If we’re going to talk about books about school, then we’re going to have to talk about middle-grade novels. (Middle-grade, for the non-kids-book people out there, are books for right around the eight- to twelve-year-old age bracket. Think Bridge to Terabithia or Walk Two Moons or whatever book you loved best in fifth grade.) And it’s, like, really really hard to pick just one middle-grade novel to represent all the wealth of awesome schoolish books out there. Ramona the Pest (or pretty much anything else) by Beverly Cleary. Frindle by Andrew Clements. Because of Mr. Terupt by Rod Buyea (not quite a classic, but oh, to have a teacher like Mr. Terupt!). And those are just a few of the realistic ones. There are a ton more that are about, I don’t know, wizards or something.
But the one school book that I really want to put in every single person’s hands is Sharon Draper’s Out of My Mind.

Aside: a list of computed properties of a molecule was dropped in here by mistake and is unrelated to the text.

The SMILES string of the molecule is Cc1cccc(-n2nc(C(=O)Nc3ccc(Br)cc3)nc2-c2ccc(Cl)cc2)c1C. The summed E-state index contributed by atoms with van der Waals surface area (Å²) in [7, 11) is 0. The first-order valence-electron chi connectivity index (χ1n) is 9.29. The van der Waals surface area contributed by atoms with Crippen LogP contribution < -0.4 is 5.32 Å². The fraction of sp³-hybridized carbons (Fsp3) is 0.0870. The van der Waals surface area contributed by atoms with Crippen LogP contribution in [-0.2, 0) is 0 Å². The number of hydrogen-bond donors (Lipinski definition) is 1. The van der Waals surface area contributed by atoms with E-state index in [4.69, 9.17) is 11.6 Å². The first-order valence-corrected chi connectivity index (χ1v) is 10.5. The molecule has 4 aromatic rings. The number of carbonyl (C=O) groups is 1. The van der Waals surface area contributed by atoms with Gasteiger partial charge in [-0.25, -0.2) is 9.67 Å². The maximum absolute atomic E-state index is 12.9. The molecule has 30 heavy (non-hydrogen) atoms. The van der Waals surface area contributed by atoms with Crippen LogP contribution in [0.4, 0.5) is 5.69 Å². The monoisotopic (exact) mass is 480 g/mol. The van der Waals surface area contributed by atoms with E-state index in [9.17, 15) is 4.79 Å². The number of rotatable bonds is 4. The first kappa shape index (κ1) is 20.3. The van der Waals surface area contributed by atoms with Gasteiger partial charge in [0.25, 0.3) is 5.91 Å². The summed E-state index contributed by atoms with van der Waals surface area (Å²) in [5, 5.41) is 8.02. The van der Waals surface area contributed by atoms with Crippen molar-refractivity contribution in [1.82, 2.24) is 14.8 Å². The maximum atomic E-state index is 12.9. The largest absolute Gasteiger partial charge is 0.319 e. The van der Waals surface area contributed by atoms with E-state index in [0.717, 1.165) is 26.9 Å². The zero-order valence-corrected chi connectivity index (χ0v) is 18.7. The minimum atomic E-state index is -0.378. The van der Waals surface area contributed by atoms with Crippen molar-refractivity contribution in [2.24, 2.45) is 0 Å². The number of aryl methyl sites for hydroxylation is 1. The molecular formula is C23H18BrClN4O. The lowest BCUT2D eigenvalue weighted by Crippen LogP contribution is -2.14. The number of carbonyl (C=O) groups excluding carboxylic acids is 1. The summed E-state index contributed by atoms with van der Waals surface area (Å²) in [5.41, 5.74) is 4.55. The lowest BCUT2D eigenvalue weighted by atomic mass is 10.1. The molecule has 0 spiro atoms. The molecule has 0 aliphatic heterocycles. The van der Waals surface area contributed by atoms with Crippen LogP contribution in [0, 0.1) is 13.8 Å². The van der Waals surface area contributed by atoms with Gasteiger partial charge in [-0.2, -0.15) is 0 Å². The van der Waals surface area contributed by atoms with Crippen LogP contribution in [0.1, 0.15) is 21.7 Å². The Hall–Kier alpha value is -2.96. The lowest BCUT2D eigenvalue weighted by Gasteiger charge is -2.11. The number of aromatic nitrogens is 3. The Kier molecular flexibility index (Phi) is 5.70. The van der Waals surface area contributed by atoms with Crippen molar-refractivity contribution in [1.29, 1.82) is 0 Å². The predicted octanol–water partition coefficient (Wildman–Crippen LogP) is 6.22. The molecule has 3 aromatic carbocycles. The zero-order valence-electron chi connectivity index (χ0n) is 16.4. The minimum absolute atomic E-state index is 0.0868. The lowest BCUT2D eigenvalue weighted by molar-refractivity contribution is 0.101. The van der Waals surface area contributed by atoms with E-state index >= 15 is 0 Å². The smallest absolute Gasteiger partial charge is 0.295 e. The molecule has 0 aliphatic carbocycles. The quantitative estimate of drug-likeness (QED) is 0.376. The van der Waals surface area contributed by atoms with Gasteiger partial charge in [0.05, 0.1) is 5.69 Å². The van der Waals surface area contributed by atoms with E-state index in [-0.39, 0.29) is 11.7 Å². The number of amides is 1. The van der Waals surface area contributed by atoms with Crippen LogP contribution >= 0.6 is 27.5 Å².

Melody is a brilliant ten-year-old girl. She’s the most brilliant ten-year-old girl in her whole school—only nobody knows it but her. Because she has cerebral palsy, Melody can’t speak, write, or walk; she’s been in a wheelchair her whole life, and she spends every day at school in a special needs classroom, going over the alphabet over and over, unable to tell anyone what’s on her mind. But when she’s in fifth grade, everything changes at once. The school decides to integrate the special-needs kids into the mainstream classroom, so for the first time, Melody is surrounded by new ideas every day. And, best of all, she finally has a way to express those thoughts that have been bouncing around her head her whole life: she gets a MediTalker, a special computer that can speak for her. Now Melody has a voice—and, just like everyone else, she’s got to figure out how to make herself heard.